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  • Environmental Research 142 (2015) 337344

    Contents lists available at ScienceDirect

    Environmental Research


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    Lead concentrations in whole blood, serum, saliva and house dust insamples collected at two time points (12 months apart) in SantoAmaro, BA, Brazil

    Carolina de Souza Guerra a,j, Gustavo Alonso Muoz Magna b,j, Sandro Lemos Machado b,j,Eduardo Mello De Capitani c,j, Junia Ramos d,j, Iza Teixeira Alves Peixoto a,j,Anbal Araujo Alves Peixoto e,j, Maria Lucia Vieira Moreno f,j, Juan Carlos Rossi Alva g,j,Flvio Venncio Nakadi h,j, Mrcia Andreia Mesquita Silva da Veiga h,j,Fernando Barbosa Jri,j, Raquel Fernanda Gerlach d,j,n, Miriam de Ftima Carvalho h,j,nn

    a Department of Morphology, State University of Campinas (FOP/UNICAMP), Piracicaba, SP, Brazilb Department of Science and Technology of Materials, Federal University of Bahia (UFBA), Salvador, BA, Brazilc Department of Internal Medicine, Poison Control Center, Faculty of Medical Sciences, State University of Campinas (UNICAMP), Campinas, SP, Brazild Department of Morphology, Physiology and Basic Pathology, Dental School of Ribeirao Preto, University of Sao Paulo (FORP/USP), Ribeirao Preto, SP, Brazile Private Pediatrician that Works in Santo Amaro, BA, Brazilf Instituto Gonalo Moniz, Fundaao Osvaldo Cruz (FIOCRUZ), Salvador, BA, Brazilg Institute of Biological Sciences, Catholic University of Salvador (UCSAL), Salvador, BA, Brazilh Departamento de Qumica, Faculdade de Filosofia, Cincias e Letras de Ribeiro Preto, University of Sao Paulo (FFCLRP/USP), Ribeirao Preto, SP, Brazili Department of Clinical, Toxicological and Bromatological Analysis, Faculty of Pharmacy of Ribeirao Preto, University of Sao Paulo (FCFRP/USP), RibeiraoPreto, SP, Brazilj School of Engineering, Catholic University of Salvador(UCSAL), Salvador, BA, Brazil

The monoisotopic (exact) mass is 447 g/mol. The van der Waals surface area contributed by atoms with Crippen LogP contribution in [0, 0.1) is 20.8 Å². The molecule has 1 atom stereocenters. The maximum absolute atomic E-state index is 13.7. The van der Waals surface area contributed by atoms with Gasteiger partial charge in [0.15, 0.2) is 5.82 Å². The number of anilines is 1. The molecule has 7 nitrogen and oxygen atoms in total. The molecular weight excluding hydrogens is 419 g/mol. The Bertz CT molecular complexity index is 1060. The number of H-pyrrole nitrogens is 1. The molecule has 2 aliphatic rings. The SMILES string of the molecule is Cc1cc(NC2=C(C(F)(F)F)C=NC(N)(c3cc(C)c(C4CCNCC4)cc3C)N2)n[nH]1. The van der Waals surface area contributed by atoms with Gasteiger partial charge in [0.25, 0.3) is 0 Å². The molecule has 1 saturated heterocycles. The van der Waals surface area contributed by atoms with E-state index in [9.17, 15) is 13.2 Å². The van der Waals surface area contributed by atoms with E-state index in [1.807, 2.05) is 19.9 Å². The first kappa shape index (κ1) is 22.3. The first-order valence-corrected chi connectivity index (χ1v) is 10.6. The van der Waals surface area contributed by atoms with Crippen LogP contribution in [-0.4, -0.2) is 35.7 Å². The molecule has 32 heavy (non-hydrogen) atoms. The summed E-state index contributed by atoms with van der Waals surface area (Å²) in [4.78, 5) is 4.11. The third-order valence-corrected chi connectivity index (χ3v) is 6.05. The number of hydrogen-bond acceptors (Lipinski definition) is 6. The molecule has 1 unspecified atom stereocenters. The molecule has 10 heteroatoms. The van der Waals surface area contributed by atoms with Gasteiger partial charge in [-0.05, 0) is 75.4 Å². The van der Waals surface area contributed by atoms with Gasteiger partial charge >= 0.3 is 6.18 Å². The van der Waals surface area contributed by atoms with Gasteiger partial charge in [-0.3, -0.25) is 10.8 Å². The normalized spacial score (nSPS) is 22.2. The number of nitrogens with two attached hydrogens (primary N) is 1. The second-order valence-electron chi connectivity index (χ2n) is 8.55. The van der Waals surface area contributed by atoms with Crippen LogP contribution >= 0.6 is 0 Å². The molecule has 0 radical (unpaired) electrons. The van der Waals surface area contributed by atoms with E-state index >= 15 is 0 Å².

a r t i c l e i n f o

    Article history:Received 30 June 2014Received in revised form25 May 2015Accepted 27 May 2015Available online 18 July 2015

    Keywords:LeadBloodHouse dustSerumSalivaSanto AmaroLead smelter 2015 Elsevier Inc. All rights reserved.

    espondence to: CEP: 14040-904 Monte Aleg5 16 3602 4102.respondence to: Pinto de Aguiar no. 2589, Piail addresses: [email protected] (R.F. (M. de Ftima Carvalho).

    a b s t r a c t

    Whole Blood Lead Level (BLL) is the main marker used to verify lead contamination. The present studyexplores how BLL is associated with lead concentrations in serum, saliva and house dust. Samples werecollected twice from Santo Amaro, BA, Brazil, a region that was contaminated by a lead smelter in thepast; a time interval of 12 months was allowed between the two collections. It is noteworthy that thefollowing measures have recently been taken to diminish exposure of the population to lead: streetshave been paved with asphalt, and educational campaigns have been launched to reduce exposure tocontaminated dust.

    Results: Compared with the first time point, all the samples collected at the second time pointcontained lower lead concentration (po0.05), which suggested that the adopted measures effectivelyreduced exposure of the population to lead present in contaminated soil and dust. Statistically significantcorrelations only existed between lead in blood collected in the first year and lead in blood collected inthe second year (Spearman's r0.55; po0.0001; n62), and lead in house dust collected in the firstyear and lead in house dust collected in the second year (Spearman's r0.5; po0.0001; n59).

    Conclusions: Results support the validity of lead determination in blood and in house dust to assesslead exposure over time. However, lead in blood and lead in dust did not correlate with lead in serum orlead in saliva.

    & 2015 Elsevier Inc. All rights reserved.

    re, Ribeiro Preto, SP, Brazil.

    tuau, Salvador, BA,,

    1. Introduction

    Lead is a well-known toxic metal that is usually associated withthe enormous burden of social, financial, and medical/psycholo-gical issues faced by the population living in areas where it is orwas smelted (Warren, 2000; Denworth, 2009; Markowitz andRosner, 2013).

    Blood lead levels are the golden standard to determine present[email protected]:[email protected]://

  • C. de Souza Guerra et al. / Environmental Research 142 (2015) 337344338